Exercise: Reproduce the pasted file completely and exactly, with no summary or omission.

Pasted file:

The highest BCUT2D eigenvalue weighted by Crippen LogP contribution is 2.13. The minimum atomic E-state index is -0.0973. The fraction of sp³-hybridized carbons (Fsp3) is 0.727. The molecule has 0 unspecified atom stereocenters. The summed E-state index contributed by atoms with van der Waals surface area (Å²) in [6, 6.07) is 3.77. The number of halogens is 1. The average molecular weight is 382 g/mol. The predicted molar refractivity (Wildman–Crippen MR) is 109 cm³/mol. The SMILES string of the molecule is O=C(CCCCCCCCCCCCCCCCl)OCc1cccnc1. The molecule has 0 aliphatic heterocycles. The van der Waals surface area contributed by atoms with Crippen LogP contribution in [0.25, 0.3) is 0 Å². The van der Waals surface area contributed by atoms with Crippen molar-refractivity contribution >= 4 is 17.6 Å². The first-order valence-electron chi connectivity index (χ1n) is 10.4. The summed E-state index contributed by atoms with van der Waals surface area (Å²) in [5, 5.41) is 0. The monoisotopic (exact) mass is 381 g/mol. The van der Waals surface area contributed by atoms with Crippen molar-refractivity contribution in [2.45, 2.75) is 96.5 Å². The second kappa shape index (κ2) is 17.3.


The highest BCUT2D eigenvalue weighted by Crippen LogP contribution is 2.13. The minimum atomic E-state index is -0.0973. The fraction of sp³-hybridized carbons (Fsp3) is 0.727. The molecule has 0 unspecified atom stereocenters. The summed E-state index contributed by atoms with van der Waals surface area (Å²) in [6, 6.07) is 3.77. The number of halogens is 1. The average molecular weight is 382 g/mol. The predicted molar refractivity (Wildman–Crippen MR) is 109 cm³/mol. The SMILES string of the molecule is O=C(CCCCCCCCCCCCCCCCl)OCc1cccnc1. The molecule has 0 aliphatic heterocycles. The van der Waals surface area contributed by atoms with Crippen LogP contribution in [0.25, 0.3) is 0 Å². The van der Waals surface area contributed by atoms with Crippen molar-refractivity contribution >= 4 is 17.6 Å². The first-order valence-electron chi connectivity index (χ1n) is 10.4. The summed E-state index contributed by atoms with van der Waals surface area (Å²) in [5, 5.41) is 0. The monoisotopic (exact) mass is 381 g/mol. The van der Waals surface area contributed by atoms with Crippen molar-refractivity contribution in [2.45, 2.75) is 96.5 Å². The second kappa shape index (κ2) is 17.3.